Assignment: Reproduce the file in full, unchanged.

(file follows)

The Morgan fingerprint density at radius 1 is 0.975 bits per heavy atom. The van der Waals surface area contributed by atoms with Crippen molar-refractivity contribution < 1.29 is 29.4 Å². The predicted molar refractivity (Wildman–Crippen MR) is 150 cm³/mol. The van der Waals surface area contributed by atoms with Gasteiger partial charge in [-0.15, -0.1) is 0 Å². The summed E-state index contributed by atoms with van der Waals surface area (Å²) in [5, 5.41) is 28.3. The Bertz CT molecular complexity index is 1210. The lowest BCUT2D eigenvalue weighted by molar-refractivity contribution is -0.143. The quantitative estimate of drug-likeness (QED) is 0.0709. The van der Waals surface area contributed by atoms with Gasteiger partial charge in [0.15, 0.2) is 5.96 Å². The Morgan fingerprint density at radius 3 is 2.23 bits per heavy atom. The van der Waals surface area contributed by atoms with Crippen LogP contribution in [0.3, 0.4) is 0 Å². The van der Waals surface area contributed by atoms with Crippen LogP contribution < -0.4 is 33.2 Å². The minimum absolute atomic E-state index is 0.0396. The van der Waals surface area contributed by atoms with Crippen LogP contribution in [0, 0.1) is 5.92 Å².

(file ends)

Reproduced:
The Morgan fingerprint density at radius 1 is 0.975 bits per heavy atom. The van der Waals surface area contributed by atoms with Crippen molar-refractivity contribution < 1.29 is 29.4 Å². The predicted molar refractivity (Wildman–Crippen MR) is 150 cm³/mol. The van der Waals surface area contributed by atoms with Gasteiger partial charge in [-0.15, -0.1) is 0 Å². The summed E-state index contributed by atoms with van der Waals surface area (Å²) in [5, 5.41) is 28.3. The Bertz CT molecular complexity index is 1210. The lowest BCUT2D eigenvalue weighted by molar-refractivity contribution is -0.143. The quantitative estimate of drug-likeness (QED) is 0.0709. The van der Waals surface area contributed by atoms with Gasteiger partial charge in [0.15, 0.2) is 5.96 Å². The Morgan fingerprint density at radius 3 is 2.23 bits per heavy atom. The van der Waals surface area contributed by atoms with Crippen LogP contribution in [0.3, 0.4) is 0 Å². The van der Waals surface area contributed by atoms with Crippen LogP contribution < -0.4 is 33.2 Å². The minimum absolute atomic E-state index is 0.0396. The van der Waals surface area contributed by atoms with Crippen LogP contribution in [0, 0.1) is 5.92 Å².